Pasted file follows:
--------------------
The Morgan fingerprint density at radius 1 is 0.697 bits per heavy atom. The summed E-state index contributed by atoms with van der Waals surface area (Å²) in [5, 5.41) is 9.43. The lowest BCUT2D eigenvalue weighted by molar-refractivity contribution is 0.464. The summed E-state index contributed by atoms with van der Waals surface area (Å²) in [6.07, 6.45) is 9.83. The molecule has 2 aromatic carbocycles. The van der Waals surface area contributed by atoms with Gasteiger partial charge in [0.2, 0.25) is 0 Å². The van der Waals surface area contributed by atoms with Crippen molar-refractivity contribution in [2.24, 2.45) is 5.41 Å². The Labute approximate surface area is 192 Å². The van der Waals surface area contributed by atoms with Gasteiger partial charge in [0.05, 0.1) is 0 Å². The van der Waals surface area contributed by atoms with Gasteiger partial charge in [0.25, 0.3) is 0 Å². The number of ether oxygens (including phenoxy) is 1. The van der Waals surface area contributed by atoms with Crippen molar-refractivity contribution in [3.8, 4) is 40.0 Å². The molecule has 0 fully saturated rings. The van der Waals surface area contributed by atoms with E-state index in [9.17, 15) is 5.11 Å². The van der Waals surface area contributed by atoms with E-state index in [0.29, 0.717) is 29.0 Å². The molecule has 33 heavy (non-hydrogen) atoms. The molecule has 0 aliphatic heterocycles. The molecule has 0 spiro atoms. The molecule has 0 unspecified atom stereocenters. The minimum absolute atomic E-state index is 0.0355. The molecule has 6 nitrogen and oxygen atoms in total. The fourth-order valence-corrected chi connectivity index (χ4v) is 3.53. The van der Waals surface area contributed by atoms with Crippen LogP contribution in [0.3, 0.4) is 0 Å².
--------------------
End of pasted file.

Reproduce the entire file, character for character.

The Morgan fingerprint density at radius 1 is 0.697 bits per heavy atom. The summed E-state index contributed by atoms with van der Waals surface area (Å²) in [5, 5.41) is 9.43. The lowest BCUT2D eigenvalue weighted by molar-refractivity contribution is 0.464. The summed E-state index contributed by atoms with van der Waals surface area (Å²) in [6.07, 6.45) is 9.83. The molecule has 2 aromatic carbocycles. The van der Waals surface area contributed by atoms with Gasteiger partial charge in [0.2, 0.25) is 0 Å². The van der Waals surface area contributed by atoms with Crippen molar-refractivity contribution in [2.24, 2.45) is 5.41 Å². The Labute approximate surface area is 192 Å². The van der Waals surface area contributed by atoms with Gasteiger partial charge in [0.05, 0.1) is 0 Å². The van der Waals surface area contributed by atoms with Gasteiger partial charge in [0.25, 0.3) is 0 Å². The number of ether oxygens (including phenoxy) is 1. The van der Waals surface area contributed by atoms with Crippen molar-refractivity contribution in [3.8, 4) is 40.0 Å². The molecule has 0 fully saturated rings. The van der Waals surface area contributed by atoms with E-state index in [9.17, 15) is 5.11 Å². The van der Waals surface area contributed by atoms with E-state index in [0.29, 0.717) is 29.0 Å². The molecule has 33 heavy (non-hydrogen) atoms. The molecule has 0 aliphatic heterocycles. The molecule has 0 spiro atoms. The molecule has 0 unspecified atom stereocenters. The minimum absolute atomic E-state index is 0.0355. The molecule has 6 nitrogen and oxygen atoms in total. The fourth-order valence-corrected chi connectivity index (χ4v) is 3.53. The van der Waals surface area contributed by atoms with Crippen LogP contribution in [0.3, 0.4) is 0 Å².